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Arran’s MSP Kenneth Gibson is urging all pensioners living on a low income with a partner of working age to urgently check their eligibility for pension credit, an income-related benefit that provides extra money in retirement and housing benefit before the UK government changes the rules on May 15.
The change will see the right to claim the benefits withdrawn from future claimants with a partner who hasn’t yet reached pensionable age. There is concern this move will have severe financial consequences for those affected, including some of Arran’s poorest older residents.
Age Scotland warns that the new policy will place some pensioners in the absurd position of being financially better off if they split up and live apart from their younger partner. Once the change is implemented, the older partner could be eligible for significantly more by claiming pension credit as a single person than universal credit as a couple.
The charity says that if a so-called ‘mixed-age couple’ temporarily loses eligibility for benefits because of a change in their personal or financial circumstances, from May 15 they will be unable to regain it and will be thrown back onto universal credit, the problems of which are well documented.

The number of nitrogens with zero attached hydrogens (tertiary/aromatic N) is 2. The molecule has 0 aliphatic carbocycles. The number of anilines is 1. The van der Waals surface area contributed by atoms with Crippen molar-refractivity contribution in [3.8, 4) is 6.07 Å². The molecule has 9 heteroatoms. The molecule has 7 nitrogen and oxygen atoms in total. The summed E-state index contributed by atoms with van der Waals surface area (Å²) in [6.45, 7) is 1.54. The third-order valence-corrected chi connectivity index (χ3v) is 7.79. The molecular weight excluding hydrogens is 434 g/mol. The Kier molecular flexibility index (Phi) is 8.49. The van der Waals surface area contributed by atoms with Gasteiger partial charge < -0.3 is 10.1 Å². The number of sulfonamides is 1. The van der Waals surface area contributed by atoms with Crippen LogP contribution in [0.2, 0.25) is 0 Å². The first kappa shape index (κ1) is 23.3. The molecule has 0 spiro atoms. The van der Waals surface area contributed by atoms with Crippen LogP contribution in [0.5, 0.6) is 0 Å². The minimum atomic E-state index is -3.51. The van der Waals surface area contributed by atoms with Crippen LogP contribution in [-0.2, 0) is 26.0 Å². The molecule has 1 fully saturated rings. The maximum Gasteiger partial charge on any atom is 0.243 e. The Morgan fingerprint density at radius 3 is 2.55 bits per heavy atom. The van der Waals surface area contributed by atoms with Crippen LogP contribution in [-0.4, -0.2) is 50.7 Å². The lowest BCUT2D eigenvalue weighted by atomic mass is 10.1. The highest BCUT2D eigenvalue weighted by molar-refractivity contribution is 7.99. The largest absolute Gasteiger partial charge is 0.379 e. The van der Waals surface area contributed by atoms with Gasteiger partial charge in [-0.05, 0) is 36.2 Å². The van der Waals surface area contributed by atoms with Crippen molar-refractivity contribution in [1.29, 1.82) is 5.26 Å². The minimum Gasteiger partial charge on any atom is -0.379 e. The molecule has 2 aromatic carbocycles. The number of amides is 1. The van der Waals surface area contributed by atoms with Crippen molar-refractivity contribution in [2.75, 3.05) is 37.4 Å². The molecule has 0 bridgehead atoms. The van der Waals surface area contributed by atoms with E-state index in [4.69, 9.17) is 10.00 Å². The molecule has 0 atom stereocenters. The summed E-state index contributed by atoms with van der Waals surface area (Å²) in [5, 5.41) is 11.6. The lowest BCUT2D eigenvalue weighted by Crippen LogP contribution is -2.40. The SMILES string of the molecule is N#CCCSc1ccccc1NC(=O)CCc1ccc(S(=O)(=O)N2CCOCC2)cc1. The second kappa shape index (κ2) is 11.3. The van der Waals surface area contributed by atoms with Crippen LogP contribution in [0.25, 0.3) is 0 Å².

Age Scotland’s chief executive Brian Sloan said: ‘These changes will have a devastating impact on some of Scotland’s poorest pensioners. Around one in six live in poverty and this retrograde move will do nothing to improve this.
‘It is vital that older people claim what they are entitled to. The Age Scotland helpline offers free benefit checks and can support older people with pension credit claims. Call 0800 12 44 222 before May 15 for information and advice about these changes.’
Mr Gibson, who lead a debate on the changes at Holyrood this week, added: ‘Beyond pension credit, mixed age couples could also miss out on a range of ‘passported benefits’ such as housing benefit, council tax reduction, cold weather payments, dental and eyecare costs, perhaps even the warm home discount. All in, this could mean the loss of financial support for those on the lowest incomes could be £7,320 a year. That is wholly unacceptable and I urge the UK Government to change course.’